The "spread". The difference between the bid and offer price is the spread. Like a markup or mark-down, the spread is another source of profit for the brokerage firm and compensates the firm for the risk of owning the stock. A large spread can make a trade very expensive to an investor. For some penny stocks, the spread between the bid and offer may be a large part of the purchase price of the stock. Where the bid price is much lower than the offer price, the market value of the stock must rise substantially before the stock can be sold at a profit Moreover, an investor may experience substantial losses if the stock must be sold immediately.

Primary offerings. Most penny stocks are sold to the public on an ongoing basis. However, dealers sometimes sell these stocks in initial public offerings. You should pay special attention to stocks of companies that have never been offered to the public before, because the market for these stocks is untested. Because the offering is on a first-time basis, there is generally no market information about the stock to help determine its value. The federal securities laws generally require broker-dealers to give investors a "prospectus," which contains information about the objectives, management, and financial condition of the issuer. In the absence of market information, investors should read the company's prospectus with special care to find out if the stocks are a good investment. However, the prospectus is only a description of the current condition of the company. The outlook of the start-up companies described in a prospectus often is very uncertain.

For more information about penny stocks. contact the Office of Filings, Information, and Consumer Services of the US. Securities and Exchange Commission, 450 Fifth Street. NW.. Washington. DC 20549. (202) 272-7440.

With the Securities and Exchange Commission cracking down on penny stocks, Merrill Lynch recently told its clients and financial advisers that it is putting restrictions on the purchase and sale of a large swath of low-priced securities.

According to a source familiar with the moves, as of July, clients were no longer able to buy penny stocks through Merrill Lynch, and by the end of September, will no longer be able to sell them through the brokerage. The stocks will still be able to be transferred to a different account at another broker-dealer.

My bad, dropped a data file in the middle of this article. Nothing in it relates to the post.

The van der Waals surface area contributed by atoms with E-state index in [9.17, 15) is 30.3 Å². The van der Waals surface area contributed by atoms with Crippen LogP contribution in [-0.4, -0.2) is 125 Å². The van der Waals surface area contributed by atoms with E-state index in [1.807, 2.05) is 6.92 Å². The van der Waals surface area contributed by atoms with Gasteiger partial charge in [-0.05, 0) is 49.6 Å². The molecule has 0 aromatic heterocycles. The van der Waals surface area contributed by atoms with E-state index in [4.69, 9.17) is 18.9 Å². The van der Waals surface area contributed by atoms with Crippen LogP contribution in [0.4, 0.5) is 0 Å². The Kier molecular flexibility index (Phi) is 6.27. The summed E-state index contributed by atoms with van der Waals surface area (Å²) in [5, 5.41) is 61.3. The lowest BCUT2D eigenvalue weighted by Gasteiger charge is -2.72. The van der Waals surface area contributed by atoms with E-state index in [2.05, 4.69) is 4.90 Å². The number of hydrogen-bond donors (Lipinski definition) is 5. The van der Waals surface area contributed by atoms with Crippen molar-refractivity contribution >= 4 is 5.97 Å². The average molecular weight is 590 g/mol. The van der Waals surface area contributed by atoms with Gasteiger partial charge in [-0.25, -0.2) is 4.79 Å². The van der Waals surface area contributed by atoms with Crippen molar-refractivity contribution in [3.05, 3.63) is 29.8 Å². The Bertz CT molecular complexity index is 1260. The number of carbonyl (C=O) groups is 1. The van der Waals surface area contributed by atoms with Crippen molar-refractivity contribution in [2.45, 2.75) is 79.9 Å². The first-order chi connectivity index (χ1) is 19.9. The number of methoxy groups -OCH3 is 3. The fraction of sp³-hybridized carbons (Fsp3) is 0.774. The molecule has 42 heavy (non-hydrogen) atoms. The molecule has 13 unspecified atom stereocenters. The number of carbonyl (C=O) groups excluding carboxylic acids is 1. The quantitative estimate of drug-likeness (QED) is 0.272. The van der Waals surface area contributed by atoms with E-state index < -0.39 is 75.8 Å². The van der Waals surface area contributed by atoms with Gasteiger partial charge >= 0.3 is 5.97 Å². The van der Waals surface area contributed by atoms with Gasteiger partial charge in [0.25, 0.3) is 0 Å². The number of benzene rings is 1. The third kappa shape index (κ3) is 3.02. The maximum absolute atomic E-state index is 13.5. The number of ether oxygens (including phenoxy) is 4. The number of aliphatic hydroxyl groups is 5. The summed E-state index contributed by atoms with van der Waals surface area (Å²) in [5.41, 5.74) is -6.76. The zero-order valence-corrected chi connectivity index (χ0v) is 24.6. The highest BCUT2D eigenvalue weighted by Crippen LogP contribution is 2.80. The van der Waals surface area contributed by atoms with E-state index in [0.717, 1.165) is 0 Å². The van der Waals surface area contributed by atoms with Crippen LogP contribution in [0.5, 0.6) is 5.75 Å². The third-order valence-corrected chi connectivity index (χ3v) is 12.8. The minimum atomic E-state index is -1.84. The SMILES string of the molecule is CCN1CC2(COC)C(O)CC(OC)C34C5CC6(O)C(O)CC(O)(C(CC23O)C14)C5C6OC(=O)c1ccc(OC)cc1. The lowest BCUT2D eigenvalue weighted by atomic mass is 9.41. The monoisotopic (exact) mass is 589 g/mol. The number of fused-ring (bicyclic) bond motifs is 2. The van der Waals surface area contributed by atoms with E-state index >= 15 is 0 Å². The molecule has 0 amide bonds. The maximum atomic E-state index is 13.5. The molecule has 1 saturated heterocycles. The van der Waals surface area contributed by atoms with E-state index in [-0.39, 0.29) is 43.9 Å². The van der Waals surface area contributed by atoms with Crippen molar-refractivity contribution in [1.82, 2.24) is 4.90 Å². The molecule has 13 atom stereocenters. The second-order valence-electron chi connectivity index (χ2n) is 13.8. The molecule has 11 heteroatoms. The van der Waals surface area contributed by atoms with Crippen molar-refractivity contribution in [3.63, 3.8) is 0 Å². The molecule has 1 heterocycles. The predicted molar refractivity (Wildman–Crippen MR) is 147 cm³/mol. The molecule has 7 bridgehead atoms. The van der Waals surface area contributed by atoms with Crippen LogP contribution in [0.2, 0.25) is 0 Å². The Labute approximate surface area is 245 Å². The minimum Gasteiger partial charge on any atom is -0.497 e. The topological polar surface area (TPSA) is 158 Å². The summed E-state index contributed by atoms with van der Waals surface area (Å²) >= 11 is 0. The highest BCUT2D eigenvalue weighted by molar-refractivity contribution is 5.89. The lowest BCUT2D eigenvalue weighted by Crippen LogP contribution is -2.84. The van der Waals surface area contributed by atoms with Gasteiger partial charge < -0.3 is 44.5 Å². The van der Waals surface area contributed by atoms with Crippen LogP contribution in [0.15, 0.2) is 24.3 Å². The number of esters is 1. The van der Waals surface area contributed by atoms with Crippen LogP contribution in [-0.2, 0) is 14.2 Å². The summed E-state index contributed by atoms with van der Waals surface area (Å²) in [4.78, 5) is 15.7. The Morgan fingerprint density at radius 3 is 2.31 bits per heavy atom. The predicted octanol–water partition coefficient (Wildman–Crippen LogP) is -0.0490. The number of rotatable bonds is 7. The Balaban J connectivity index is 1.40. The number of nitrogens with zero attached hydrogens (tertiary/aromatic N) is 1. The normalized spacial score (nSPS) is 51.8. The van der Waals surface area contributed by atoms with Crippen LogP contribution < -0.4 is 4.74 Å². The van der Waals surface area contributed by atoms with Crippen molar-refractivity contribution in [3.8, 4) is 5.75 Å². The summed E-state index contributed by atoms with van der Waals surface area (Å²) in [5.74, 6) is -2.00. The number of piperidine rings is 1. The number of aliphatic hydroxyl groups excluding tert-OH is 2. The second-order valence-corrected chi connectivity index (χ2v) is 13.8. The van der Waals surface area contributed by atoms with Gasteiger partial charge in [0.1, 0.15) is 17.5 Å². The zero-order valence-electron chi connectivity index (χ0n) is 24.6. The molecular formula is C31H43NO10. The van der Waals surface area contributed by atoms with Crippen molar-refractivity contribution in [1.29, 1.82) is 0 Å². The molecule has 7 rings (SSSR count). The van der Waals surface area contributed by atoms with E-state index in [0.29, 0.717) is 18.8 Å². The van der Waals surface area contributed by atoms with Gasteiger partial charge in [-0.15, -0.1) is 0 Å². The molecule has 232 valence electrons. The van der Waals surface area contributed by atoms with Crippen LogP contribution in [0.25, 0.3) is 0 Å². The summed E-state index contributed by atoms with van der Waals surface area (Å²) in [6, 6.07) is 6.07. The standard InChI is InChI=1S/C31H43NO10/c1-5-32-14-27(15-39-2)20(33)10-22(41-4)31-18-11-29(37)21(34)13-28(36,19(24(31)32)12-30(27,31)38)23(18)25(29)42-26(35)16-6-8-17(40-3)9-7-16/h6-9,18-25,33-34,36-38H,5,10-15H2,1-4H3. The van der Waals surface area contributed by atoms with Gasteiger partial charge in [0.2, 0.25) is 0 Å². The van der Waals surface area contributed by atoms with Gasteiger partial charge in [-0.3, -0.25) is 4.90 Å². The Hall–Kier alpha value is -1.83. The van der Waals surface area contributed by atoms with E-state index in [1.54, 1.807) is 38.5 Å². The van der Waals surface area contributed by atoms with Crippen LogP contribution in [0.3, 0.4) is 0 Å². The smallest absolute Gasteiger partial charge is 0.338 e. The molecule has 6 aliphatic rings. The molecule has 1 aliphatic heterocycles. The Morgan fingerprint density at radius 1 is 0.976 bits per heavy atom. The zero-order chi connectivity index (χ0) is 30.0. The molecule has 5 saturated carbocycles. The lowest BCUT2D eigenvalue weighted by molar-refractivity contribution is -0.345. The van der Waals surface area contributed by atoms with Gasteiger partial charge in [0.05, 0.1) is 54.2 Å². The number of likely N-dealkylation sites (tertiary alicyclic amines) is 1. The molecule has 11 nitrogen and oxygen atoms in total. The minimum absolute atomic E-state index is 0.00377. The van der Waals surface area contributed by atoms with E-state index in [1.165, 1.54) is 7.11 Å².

In the world of finance, the decade of the 1980s will be remembered for its superlatives: the longest bull market, the steepest market plunge, the highest trade and budget deficits, the costliest corporate takeovers and the largest number of insider trading arrests. To this list of extremes, historians no doubt will add a chapter called "The Penny Stock Scandals," which will examine the most extensive outpouring of fraud, deception and abuse directed at American investors since the speculative frenzy of the 1920s. The cost to investors has been high. An estimated $2 billion a year has been taken from investors, including many elderly and retired investors whose financial security has been threatened by their losses. "Penny stock swindles are now the number one threat of fraud and abuse facing small investors in the United States," state securities regulators said in a report recently. Penny stock scams have risen dramatically in the last three years, according to investigators. The bull market of the mid-1980s created a climate in which investors were raking in money across the board, making it easy for penny stock brokers to sell their wares and their promises. Investors were becoming used to widespread advertising of new investment products. And the availability of cheap long-distance lines made it easy for brokers to mount telemarketing operations. Some penny stock scams have involved small, transient firms working out of motels. Others have involved large, multi-branch firms with hundreds of brokers in huge "boiler rooms." One major penny stock firm, the now defunct F.D. Roberts Inc. of New Jersey, even had ties to organized crime, according to the testimony of some of the firm's former officials. Dialing investors nationwide and working from carefully crafted scripts, and penny stock hawkers cajole, harass and embarrass investors into buying stocks in companies that have no business history, few employees, few assets and little prospects for success. Although penny stocks traditionally sell for less than $1 -- some as little as 10 or 20 cents a share -- stocks selling for less than $5 are often included in that category. Penny stocks involved in fraud cases are often found in the "pink sheets," a catalogue named for the color of the paper on which the list is printed each day. Although the pink sheet market lists many legitimate low-priced stocks, it is characterized by unreliable prices and wide gaps between what brokers charge to sell stocks and what they pay to buy them back. Penny stock scams take many forms -- from registered or unregistered brokers peddling dubious stocks to highly organized forms of market manipulation. The manipulators often use, as their vehicles, "shell" companies called "blind pools" or "blank checks." These are companies that sell stock to the public although they may have no clear business goals. Penny stock promoters arrange for the initial shares to be sold secretly to their friends or relatives. After the offering, the promoters reclaim the shares, try to create a wave of excitement about the stock, pump up the prices and sell and resell the shares to investors at twice or three times what they paid for them. When the brokers have made their money, they walk away. Since there was no real market for the stock to begin with, the price collapses, leaving investors with huge losses and brokers with fat gains. How can people be so gullible to buy stocks that they never heard of from brokers they never met? "They just get tempted," said Susan E. Bryant, the head of the Oklahoma Securities Commission. "The broker promises them a 100 percent return on their money and it's hard for them not to get involved." Bryant, who is president of the North American Securities Administrators Association, noted that the brokers tend to be persuasive and authoritative, making it difficult for investors to say no. "It's a mix of wanting to believe they can make that money and thinking that the sales pitches are legitimate," Bryant said. The sharp rise in investment fraud has been accompanied by wide-ranging efforts to tell consumers about the dangers of saying "yes" to persuasive telephone sales people selling high-risk or even worthless investments. "When you are dealing with penny stocks, you are dealing with the riskiest investment someone can make," said Joseph I. Goldstein, head of the Securities and Exchange Commission's penny stock task force. The scams have been tough to stop because the profit potential is enormous. Brokers in some firms reportedly make $10,000 to $20,000 a month while others have made as much as $50,000 a month, said Goldstein. The SEC task force was created by former SEC chairman David Ruder after it became apparent that penny stock scams, once limited to the Denver area, had become a national plague. The agency received 3,751 consumer complaints about penny stocks in fiscal 1989, up from 1,510 complaints a year earlier. Investors who testified at recent congressional subcommittee hearings on penny stock investments told lawmakers that their experiences cost them dearly. Milton S. Wenstrom of Salem, Ore., told the committee he invested $41,000, that he saved while in the Navy, with Blinder, Robinson & Co. of Englewood, Colo., and lost $33,000 of it on penny stocks that he claimed were purchased by a broker without his knowledge or permission. Blinder, Robinson, once the nation's largest penny stock firm, has long been the target of federal and state regulators investigating penny stock fraud. Lily and William Lynes of Powder Springs, Ga., said an excursion into penny stocks with a broker cost them their life savings. "His favorite expression was 'trust me.' We must have heard that a million times," said Lily Lynes, talking about the couple's investments with broker Charles Wilson at Stuart-James Co. in Denver. And trust him they did. But that trust, they claimed, cost them $13,000. The Lyneses also learned how hard it is to get one's money back once it is gone. They and five other Wilson customers attempted to sue Stuart-James and Wilson, who is no longer with the firm. Because they had signed a form agreeing to take disputes to arbitration, a judge refused to take the case. In November 1988, the investors filed an arbitration claim with the National Association of Securities Dealers (NASD), which operates the industry's major arbitration system. Stuart-James lawyers in Denver opposed the filing of a joint claim and an NASD panel recently ruled in the firm's favor, meaning that the investors will have to file individual claims. Attorney Steven J. Gard of Page & Bacek in Atlanta, who represents the Lyneses, was critical of the delay and said the rights of the investors had been "substantially prejudiced by the inability to bring the cases jointly." Stuart-James attorneys Marc N. Geman and Donald T. Trinen, who argued that the cases should stand on their own merits, said they will represent broker Wilson in any arbitration. Trinen also said the Lynes case comes down to a "swearing match" between the Lyneses and the broker over who said what. To combat the penny stock scams, the SEC has adopted new anti-fraud rules for penny stock firms that take effect Jan. 1. The agency also has distributed 2 million fliers warning investors to be wary of penny stock investments. The SEC task force, formed last year, has enlisted the help of U.S. attorneys, the Federal Bureau of Investigation, the Internal Revenue Service, the National Association of Securities Dealers and dozens of state regulators. The SEC, which filed 25 penny stock fraud actions in fiscal 1988, stepped up its efforts in fiscal 1989 and filed an additional 58 actions. One of its major civil actions, filed against Stuart-James Co., alleges the firm took excessive markups, or profits, on stocks, used fraudulent sales scripts and refused to buy stocks back from customers unless they could be sold to other customers. The charges have been hotly contested by Stuart-James. In Florida, the state has created its own task force to get rid of the penny stock swindlers. The Florida task force was formed after the Miami office of the SEC conducted a "sweep" of 19 penny stock firms and investigated their sales practices. Of the 19 checked, the SEC found serious violations of federal and state securities laws in 16. Since the Florida task force got underway, some 23 penny stock firms with 62 branches and 3,100 sales agents have ceased doing business in the state, according to the office of Florida Comptroller Gerald Lewis. Florida currently is trying to put Blinder, Robinson out of business in the Sunshine State, charging, among other things, that the firm manipulated the stock of Onnix Financial Group, marked up the shares as much as 112 percent and sold nearly 42,000 nonexistent shares, making $1.3 million in gross commissions for its brokers. The case is expected to be heard next summer. The New Jersey penny stock case involving F.D. Roberts Securities has provided investigators with one of the most detailed portraits yet of how penny stocks are manipulated and how the swindlers get rich at the expense of investors. Federal prosecutors have received guilty pleas from 17 individuals associated with F.D. Roberts, a Paramus-based firm that has been put out of business. As the individuals entered their guilty pleas, they described their roles in the manipulation of stocks and the bilking of investors. One of the guilty pleas came from the former president of F.D. Roberts, Sheldon G. Kanoff, a former SEC chief compliance examiner in the New York regional office. F.D. Roberts allegedly made $67 million in gross trading profits in the three years ended in 1988, almost all of which came from markups on securities sold through its "boiler room" operations. The misuse of blind pool and blank check offerings, which must be registered with the SEC, has led to an industry discussion of whether they should be outlawed and whether a ban would hurt legitimate small companies trying to raise capital. The SEC's Goldstein said that his agency had brought a number of enforcement actions against firms that have used blank check companies for market manipulation. Meanwhile, he added, "The commission is looking to see whether blank checks are a legitimate vehicle for capital raising. If not, the commission will take appropriate regulatory steps to address the problems attributed to blank check offerings." The SEC's new anti-fraud "cold call" rule takes direct aim at the high-pressure tactics used by unscrupulous penny stock brokers. The new "cold-call" rule will affect firms that get more than 5 percent of their revenue from dealing in unlisted stocks priced at less than $5 in compani